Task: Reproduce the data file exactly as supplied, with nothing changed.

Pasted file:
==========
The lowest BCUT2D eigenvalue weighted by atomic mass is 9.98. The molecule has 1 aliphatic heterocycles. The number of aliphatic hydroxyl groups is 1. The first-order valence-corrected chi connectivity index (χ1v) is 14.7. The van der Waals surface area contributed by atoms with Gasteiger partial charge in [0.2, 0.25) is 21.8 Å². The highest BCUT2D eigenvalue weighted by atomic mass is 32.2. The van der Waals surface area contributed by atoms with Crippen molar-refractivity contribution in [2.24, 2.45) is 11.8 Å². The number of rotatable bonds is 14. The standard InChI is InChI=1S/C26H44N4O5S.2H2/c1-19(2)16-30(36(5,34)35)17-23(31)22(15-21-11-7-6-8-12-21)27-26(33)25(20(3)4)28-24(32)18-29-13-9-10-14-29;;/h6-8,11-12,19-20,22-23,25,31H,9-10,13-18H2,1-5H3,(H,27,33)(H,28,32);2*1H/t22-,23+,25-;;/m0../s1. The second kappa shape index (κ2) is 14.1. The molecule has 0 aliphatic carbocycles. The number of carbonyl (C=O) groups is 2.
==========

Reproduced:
The lowest BCUT2D eigenvalue weighted by atomic mass is 9.98. The molecule has 1 aliphatic heterocycles. The number of aliphatic hydroxyl groups is 1. The first-order valence-corrected chi connectivity index (χ1v) is 14.7. The van der Waals surface area contributed by atoms with Gasteiger partial charge in [0.2, 0.25) is 21.8 Å². The highest BCUT2D eigenvalue weighted by atomic mass is 32.2. The van der Waals surface area contributed by atoms with Crippen molar-refractivity contribution in [2.24, 2.45) is 11.8 Å². The number of rotatable bonds is 14. The standard InChI is InChI=1S/C26H44N4O5S.2H2/c1-19(2)16-30(36(5,34)35)17-23(31)22(15-21-11-7-6-8-12-21)27-26(33)25(20(3)4)28-24(32)18-29-13-9-10-14-29;;/h6-8,11-12,19-20,22-23,25,31H,9-10,13-18H2,1-5H3,(H,27,33)(H,28,32);2*1H/t22-,23+,25-;;/m0../s1. The second kappa shape index (κ2) is 14.1. The molecule has 0 aliphatic carbocycles. The number of carbonyl (C=O) groups is 2.